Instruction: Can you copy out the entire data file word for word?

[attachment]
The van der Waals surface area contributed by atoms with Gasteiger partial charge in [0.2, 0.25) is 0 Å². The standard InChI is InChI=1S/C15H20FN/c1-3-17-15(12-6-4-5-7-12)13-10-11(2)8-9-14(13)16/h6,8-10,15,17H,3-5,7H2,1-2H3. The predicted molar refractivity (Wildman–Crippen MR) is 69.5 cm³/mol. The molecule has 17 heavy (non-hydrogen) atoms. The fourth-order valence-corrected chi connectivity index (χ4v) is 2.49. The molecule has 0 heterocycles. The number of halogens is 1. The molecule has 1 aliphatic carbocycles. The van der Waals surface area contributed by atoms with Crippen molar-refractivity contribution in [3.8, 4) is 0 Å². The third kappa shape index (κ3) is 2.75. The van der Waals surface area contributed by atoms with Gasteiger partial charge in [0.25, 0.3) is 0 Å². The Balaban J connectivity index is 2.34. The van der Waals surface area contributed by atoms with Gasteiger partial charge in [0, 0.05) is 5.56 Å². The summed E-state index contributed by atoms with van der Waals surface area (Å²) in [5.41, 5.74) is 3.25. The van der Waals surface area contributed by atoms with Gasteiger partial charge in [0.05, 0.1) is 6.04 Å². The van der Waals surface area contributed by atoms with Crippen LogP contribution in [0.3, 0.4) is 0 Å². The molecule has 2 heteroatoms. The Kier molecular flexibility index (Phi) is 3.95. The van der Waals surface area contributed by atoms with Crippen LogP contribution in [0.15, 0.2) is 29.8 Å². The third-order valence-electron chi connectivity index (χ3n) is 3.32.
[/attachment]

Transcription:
The van der Waals surface area contributed by atoms with Gasteiger partial charge in [0.2, 0.25) is 0 Å². The standard InChI is InChI=1S/C15H20FN/c1-3-17-15(12-6-4-5-7-12)13-10-11(2)8-9-14(13)16/h6,8-10,15,17H,3-5,7H2,1-2H3. The predicted molar refractivity (Wildman–Crippen MR) is 69.5 cm³/mol. The molecule has 17 heavy (non-hydrogen) atoms. The fourth-order valence-corrected chi connectivity index (χ4v) is 2.49. The molecule has 0 heterocycles. The number of halogens is 1. The molecule has 1 aliphatic carbocycles. The van der Waals surface area contributed by atoms with Crippen molar-refractivity contribution in [3.8, 4) is 0 Å². The third kappa shape index (κ3) is 2.75. The van der Waals surface area contributed by atoms with Gasteiger partial charge in [0.25, 0.3) is 0 Å². The Balaban J connectivity index is 2.34. The van der Waals surface area contributed by atoms with Gasteiger partial charge in [0, 0.05) is 5.56 Å². The summed E-state index contributed by atoms with van der Waals surface area (Å²) in [5.41, 5.74) is 3.25. The van der Waals surface area contributed by atoms with Gasteiger partial charge in [0.05, 0.1) is 6.04 Å². The van der Waals surface area contributed by atoms with Crippen LogP contribution in [0.3, 0.4) is 0 Å². The molecule has 2 heteroatoms. The Kier molecular flexibility index (Phi) is 3.95. The van der Waals surface area contributed by atoms with Crippen LogP contribution in [0.15, 0.2) is 29.8 Å². The third-order valence-electron chi connectivity index (χ3n) is 3.32.